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Urinary volatile organic compounds for the detection of prostate cancer

Khalid, Tanzeela; Aggio, Raphael; White, Paul; De Lacy Costello, Ben; Persad, Raj; Al-Kateb, Huda; Jones, Peter; Probert, Chris S.; Ratcliffe, Norman

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Tanzeela Khalid

Raphael Aggio

Paul White
Professor in Applied Statistics

Raj Persad

Huda Al-Kateb

Peter Jones

Chris S. Probert

Norman Ratcliffe
Professor in Materials & Sensors Science


Franky L. Chan


© 2015 Khalid et al.This is an open access article distributed under the terms of the Creative Commons Attribution License, which permits unrestricted use, distribution, and reproduction in any medium, provided the original author and source are credited. The aim of this work was to investigate volatile organic compounds (VOCs) emanating from urine samples to determine whether they can be used to classify samples into those from prostate cancer and non-cancer groups. Participants were men referred for a trans-rectal ultrasound-guided prostate biopsy because of an elevated prostate specific antigen (PSA) level or abnormal findings on digital rectal examination. Urine samples were collected from patients with prostate cancer (n = 59) and cancer-free controls (n = 43), on the day of their biopsy, prior to their procedure. VOCs from the headspace of basified urine samples were extracted using solid-phase micro-extraction and analysed by gas chromatography/mass spectrometry. Classifiers were developed using Random Forest (RF) and Linear Discriminant Analysis (LDA) classification techniques. PSA alone had an accuracy of 62-64% in these samples. A model based on 4 VOCs, 2,6-dimethyl-7-octen-2-ol, pentanal, 3-octanone, and 2-octanone, was marginally more accurate 63-65%. When combined, PSA level and these four VOCs had mean accuracies of 74% and 65%, using RF and LDA, respectively. With repeated double cross-validation, the mean accuracies fell to 71% and 65%, using RF and LDA, respectively. Results from VOC profiling of urine headspace are encouraging and suggest that there are other metabolomic avenues worth exploring which could help improve the stratification of men at risk of prostate cancer. This study also adds to our knowledge on the profile of compounds found in basified urine, from controls and cancer patients, which is useful information for future studies comparing the urine from patients with other disease states.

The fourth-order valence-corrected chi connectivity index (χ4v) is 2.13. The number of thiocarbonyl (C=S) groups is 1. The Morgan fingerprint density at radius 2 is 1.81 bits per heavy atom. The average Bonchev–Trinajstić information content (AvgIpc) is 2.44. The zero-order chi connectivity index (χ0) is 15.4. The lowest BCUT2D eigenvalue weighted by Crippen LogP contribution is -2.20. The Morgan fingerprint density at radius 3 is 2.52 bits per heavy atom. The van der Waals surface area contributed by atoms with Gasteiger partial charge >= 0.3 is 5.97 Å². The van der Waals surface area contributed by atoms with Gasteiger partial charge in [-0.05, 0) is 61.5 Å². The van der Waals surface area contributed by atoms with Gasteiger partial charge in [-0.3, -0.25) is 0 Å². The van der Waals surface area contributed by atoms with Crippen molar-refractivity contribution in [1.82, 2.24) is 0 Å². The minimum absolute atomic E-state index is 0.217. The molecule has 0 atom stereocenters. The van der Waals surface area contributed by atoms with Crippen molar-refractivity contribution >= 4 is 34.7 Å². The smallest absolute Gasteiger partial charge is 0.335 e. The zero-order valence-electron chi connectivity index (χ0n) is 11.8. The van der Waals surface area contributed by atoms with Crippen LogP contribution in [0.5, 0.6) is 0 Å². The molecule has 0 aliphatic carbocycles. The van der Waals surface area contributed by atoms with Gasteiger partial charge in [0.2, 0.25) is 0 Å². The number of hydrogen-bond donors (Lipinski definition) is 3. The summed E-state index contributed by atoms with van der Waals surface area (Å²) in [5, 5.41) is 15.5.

Khalid, T., Aggio, R., White, P., De Lacy Costello, B., Persad, R., Al-Kateb, H., …Ratcliffe, N. (2015). Urinary volatile organic compounds for the detection of prostate cancer. PLoS ONE, 10(11), e0143283.

Journal Article Type Article
Acceptance Date Nov 3, 2015
Publication Date Nov 1, 2015
Deposit Date Jun 28, 2016
Publicly Available Date Jun 28, 2016
Journal PLoS ONE
Electronic ISSN 1932-6203
Publisher Public Library of Science
Peer Reviewed Peer Reviewed
Volume 10
Issue 11
Pages e0143283
Keywords prostate cancer, urinary volatile organic compounds
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